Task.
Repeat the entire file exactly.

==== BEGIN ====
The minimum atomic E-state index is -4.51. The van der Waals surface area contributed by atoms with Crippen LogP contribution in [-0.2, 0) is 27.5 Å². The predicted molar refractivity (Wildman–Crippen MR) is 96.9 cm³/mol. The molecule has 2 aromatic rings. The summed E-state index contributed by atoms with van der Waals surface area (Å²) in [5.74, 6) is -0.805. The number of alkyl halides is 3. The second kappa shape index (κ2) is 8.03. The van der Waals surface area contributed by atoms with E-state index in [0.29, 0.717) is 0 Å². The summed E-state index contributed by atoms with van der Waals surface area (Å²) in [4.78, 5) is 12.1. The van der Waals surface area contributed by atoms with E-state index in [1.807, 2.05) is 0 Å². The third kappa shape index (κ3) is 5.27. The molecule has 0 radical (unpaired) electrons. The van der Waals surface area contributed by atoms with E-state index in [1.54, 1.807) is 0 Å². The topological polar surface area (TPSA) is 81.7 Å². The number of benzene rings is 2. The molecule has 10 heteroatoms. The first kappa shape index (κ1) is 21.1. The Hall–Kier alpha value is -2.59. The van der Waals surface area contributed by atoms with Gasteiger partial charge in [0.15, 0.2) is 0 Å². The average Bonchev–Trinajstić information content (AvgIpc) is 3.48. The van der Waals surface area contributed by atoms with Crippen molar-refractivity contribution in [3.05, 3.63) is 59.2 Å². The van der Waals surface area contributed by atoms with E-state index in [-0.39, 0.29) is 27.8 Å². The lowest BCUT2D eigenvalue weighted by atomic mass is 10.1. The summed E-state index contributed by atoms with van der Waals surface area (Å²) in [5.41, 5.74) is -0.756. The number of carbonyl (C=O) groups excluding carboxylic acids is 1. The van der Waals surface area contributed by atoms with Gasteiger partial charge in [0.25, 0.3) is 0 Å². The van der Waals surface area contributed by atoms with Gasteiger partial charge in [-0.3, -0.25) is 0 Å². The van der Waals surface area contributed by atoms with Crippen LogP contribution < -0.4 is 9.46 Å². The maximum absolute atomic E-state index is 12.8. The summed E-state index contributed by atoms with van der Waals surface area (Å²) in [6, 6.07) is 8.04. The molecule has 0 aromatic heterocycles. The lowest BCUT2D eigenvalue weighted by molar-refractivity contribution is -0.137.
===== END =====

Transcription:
The minimum atomic E-state index is -4.51. The van der Waals surface area contributed by atoms with Crippen LogP contribution in [-0.2, 0) is 27.5 Å². The predicted molar refractivity (Wildman–Crippen MR) is 96.9 cm³/mol. The molecule has 2 aromatic rings. The summed E-state index contributed by atoms with van der Waals surface area (Å²) in [5.74, 6) is -0.805. The number of alkyl halides is 3. The second kappa shape index (κ2) is 8.03. The van der Waals surface area contributed by atoms with E-state index in [0.29, 0.717) is 0 Å². The summed E-state index contributed by atoms with van der Waals surface area (Å²) in [4.78, 5) is 12.1. The van der Waals surface area contributed by atoms with E-state index in [1.807, 2.05) is 0 Å². The third kappa shape index (κ3) is 5.27. The molecule has 0 radical (unpaired) electrons. The van der Waals surface area contributed by atoms with E-state index in [1.54, 1.807) is 0 Å². The topological polar surface area (TPSA) is 81.7 Å². The number of benzene rings is 2. The molecule has 10 heteroatoms. The first kappa shape index (κ1) is 21.1. The Hall–Kier alpha value is -2.59. The van der Waals surface area contributed by atoms with Gasteiger partial charge in [0.15, 0.2) is 0 Å². The average Bonchev–Trinajstić information content (AvgIpc) is 3.48. The van der Waals surface area contributed by atoms with Crippen molar-refractivity contribution in [3.05, 3.63) is 59.2 Å². The van der Waals surface area contributed by atoms with E-state index in [-0.39, 0.29) is 27.8 Å². The lowest BCUT2D eigenvalue weighted by atomic mass is 10.1. The summed E-state index contributed by atoms with van der Waals surface area (Å²) in [5.41, 5.74) is -0.756. The number of carbonyl (C=O) groups excluding carboxylic acids is 1. The van der Waals surface area contributed by atoms with Gasteiger partial charge in [0.25, 0.3) is 0 Å². The van der Waals surface area contributed by atoms with Gasteiger partial charge in [-0.3, -0.25) is 0 Å². The van der Waals surface area contributed by atoms with Crippen LogP contribution < -0.4 is 9.46 Å². The maximum absolute atomic E-state index is 12.8. The summed E-state index contributed by atoms with van der Waals surface area (Å²) in [6, 6.07) is 8.04. The molecule has 0 aromatic heterocycles. The lowest BCUT2D eigenvalue weighted by molar-refractivity contribution is -0.137.